That if the ordinance be declared valid, he will be compelled to entirely abandon his business and will be deprived of the use of his property.

Page 406

That the manufacture of brick must necessarily be carried on where suitable clay is found, and the clay cannot be transported to some other location; and, besides, the clay upon his property is particularly fine, and clay of as good quality cannot be found in any other place within the city where the same can be utilized for the manufacture of brick. That within the prohibited district there is one other brickyard besides that of plaintiff in error.

That there is no reason for the prohibition of the business; that its maintenance cannot be and is not in the nature of a nuisance as defined in § 3479 of the Civil Code of the state, and cannot be dangerous or detrimental to health or the morals or safety or peace or welfare or convenience of the people of the district or city.

That the business is so conducted as not to be in any way or degree a nuisance; no noises arise therefrom, and no noxious odors, and that by the use of certain means (which are described) provided and the situation of the brickyard an extremely small amount of smoke is emitted from any kiln, and what is emitted is so dissipated that it is not a nuisance nor in any manner detrimental to health or comfort. That during the seven years which the brickyard has been conducted no complaint has been made of it, and no attempt has ever been made to regulate it.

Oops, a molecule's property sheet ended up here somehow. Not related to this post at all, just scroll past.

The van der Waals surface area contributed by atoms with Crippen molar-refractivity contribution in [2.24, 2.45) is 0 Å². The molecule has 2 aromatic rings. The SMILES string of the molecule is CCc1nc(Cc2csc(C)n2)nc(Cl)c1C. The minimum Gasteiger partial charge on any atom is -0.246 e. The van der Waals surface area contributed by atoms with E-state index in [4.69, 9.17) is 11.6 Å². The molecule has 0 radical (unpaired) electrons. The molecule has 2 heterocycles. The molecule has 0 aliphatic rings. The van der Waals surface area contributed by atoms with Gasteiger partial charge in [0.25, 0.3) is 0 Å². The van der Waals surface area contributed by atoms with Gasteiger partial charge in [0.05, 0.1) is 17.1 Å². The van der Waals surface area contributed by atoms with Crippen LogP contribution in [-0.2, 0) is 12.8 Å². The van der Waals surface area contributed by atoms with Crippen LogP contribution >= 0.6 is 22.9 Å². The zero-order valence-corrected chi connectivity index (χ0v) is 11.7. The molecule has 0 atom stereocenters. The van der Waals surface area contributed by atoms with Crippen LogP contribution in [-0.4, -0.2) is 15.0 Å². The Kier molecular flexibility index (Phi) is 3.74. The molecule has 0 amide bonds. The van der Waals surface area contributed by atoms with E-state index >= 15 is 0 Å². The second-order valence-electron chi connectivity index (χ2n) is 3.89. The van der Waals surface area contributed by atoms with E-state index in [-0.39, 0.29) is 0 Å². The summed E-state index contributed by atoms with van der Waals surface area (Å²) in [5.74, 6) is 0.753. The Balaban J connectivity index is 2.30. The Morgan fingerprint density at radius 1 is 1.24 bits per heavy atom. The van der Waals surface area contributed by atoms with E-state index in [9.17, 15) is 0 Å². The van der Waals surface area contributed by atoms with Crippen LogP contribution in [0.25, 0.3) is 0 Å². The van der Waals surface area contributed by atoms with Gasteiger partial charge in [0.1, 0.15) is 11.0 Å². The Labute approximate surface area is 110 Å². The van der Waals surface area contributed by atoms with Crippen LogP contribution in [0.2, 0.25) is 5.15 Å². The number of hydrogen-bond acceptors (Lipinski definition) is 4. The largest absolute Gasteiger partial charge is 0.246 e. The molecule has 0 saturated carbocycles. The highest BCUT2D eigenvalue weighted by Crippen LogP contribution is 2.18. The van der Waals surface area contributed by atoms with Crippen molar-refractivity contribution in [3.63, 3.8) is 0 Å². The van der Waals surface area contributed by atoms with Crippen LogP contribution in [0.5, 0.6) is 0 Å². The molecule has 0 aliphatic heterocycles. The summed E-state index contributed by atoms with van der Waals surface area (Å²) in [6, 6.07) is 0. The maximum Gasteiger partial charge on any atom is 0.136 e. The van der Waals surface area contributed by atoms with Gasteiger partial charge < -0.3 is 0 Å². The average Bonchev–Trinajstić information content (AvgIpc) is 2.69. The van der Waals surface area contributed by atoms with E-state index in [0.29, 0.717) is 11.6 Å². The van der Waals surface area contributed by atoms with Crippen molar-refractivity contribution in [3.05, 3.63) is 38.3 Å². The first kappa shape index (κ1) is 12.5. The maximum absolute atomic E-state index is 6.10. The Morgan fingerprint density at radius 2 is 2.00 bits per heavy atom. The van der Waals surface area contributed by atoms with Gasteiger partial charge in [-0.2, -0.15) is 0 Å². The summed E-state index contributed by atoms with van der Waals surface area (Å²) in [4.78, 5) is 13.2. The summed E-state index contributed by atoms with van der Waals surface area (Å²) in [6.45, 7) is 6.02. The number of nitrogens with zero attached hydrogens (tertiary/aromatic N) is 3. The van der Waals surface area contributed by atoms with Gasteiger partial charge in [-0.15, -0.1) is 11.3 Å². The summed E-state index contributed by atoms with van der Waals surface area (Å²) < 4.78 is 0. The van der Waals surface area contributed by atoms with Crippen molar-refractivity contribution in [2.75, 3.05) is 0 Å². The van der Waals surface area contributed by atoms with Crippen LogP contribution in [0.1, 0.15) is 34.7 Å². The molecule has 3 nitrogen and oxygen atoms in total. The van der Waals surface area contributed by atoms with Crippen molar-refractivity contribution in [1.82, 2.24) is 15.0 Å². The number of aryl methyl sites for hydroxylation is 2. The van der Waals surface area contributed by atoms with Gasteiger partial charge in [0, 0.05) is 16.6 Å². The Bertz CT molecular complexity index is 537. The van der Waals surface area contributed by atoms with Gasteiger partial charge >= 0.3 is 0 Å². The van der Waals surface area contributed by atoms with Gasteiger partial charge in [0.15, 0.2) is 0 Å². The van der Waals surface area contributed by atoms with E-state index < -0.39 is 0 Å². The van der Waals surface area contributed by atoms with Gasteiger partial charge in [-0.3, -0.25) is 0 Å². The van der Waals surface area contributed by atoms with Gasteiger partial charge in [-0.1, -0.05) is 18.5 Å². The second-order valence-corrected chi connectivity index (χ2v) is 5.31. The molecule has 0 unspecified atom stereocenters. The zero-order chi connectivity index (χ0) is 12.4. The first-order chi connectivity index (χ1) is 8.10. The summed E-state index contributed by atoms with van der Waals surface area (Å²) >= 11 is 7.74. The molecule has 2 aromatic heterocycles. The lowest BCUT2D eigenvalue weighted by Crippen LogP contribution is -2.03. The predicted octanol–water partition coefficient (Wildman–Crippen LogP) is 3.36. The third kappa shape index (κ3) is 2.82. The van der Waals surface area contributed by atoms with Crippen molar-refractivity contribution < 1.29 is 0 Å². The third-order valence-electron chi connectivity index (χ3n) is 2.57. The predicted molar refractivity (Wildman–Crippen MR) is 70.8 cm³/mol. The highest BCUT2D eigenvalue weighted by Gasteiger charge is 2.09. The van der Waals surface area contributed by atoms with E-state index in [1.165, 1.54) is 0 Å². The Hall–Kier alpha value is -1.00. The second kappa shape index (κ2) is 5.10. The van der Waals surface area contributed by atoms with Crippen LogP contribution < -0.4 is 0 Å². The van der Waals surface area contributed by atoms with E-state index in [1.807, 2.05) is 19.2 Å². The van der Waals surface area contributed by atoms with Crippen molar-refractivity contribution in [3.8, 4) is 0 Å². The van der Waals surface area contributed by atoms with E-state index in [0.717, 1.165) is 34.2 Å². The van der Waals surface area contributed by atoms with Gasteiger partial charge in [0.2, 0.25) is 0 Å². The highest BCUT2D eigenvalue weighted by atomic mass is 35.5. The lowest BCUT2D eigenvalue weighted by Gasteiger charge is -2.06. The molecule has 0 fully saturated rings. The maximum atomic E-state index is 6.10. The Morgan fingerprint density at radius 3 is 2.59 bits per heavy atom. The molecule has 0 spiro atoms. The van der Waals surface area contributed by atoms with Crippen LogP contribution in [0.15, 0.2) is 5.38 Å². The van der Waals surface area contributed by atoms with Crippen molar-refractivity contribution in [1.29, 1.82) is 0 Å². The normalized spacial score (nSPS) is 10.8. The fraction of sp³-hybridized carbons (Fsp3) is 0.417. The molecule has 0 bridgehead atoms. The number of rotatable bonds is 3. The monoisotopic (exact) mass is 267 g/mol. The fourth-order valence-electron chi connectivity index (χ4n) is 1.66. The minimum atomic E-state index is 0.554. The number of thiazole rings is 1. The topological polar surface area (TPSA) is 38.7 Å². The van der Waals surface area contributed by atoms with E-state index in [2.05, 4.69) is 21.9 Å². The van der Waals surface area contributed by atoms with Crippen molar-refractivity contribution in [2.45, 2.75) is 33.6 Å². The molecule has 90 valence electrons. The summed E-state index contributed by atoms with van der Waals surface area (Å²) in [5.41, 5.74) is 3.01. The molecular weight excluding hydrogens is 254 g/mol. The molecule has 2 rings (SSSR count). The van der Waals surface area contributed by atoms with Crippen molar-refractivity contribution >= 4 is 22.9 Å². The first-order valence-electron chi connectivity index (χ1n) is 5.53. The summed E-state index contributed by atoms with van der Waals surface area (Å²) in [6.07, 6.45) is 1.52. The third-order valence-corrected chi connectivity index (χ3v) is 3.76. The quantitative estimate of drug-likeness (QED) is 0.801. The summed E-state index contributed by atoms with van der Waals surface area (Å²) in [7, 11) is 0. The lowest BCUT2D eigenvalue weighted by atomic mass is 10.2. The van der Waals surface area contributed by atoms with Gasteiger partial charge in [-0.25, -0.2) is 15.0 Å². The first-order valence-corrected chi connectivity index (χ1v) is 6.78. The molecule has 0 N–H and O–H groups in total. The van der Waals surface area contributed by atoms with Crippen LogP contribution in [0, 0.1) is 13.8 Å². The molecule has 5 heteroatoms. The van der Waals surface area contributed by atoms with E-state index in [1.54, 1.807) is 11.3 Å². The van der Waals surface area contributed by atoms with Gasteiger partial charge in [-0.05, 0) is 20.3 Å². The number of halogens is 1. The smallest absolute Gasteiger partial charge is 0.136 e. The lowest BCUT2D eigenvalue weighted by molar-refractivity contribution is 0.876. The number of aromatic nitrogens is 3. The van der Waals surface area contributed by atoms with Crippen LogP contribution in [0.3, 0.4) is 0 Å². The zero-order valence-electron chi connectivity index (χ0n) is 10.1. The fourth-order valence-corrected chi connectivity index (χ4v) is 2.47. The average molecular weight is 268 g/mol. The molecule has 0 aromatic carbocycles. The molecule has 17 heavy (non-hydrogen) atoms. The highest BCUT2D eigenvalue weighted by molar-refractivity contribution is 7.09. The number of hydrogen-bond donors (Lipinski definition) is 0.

That the city embraces 107.62 square miles in area and 75 per cent of it is devoted to residential purposes; that the district described in the ordinance includes only about 3 square miles, is sparsely settled, and contains large tracts of unsubdivided and unoccupied land; and that the boundaries of the district were determined for the sole and specific purpose of prohibiting and suppressing the business of petitioner and that of the other brickyard.

That there are and were, at the time of the adoption of the ordinance, in other districts of the city thickly built up with residences brickyards maintained more detrimental to the inhabitants of the city. That a petition was filed,

Page 407

signed by several hundred persons, representing such brickyards to be a nuisance, and no ordinance or regulation was passed in regard to such petition, and the brickyards are operated without hindrance or molestation. That other brickyards are permitted to be maintained without prohibition or regulation.

That no ordinance or regulation of any kind has been passed at any time regulating or attempting to regulate brickyards, or inquiry made whether they could be maintained without being a nuisance or detrimental to health.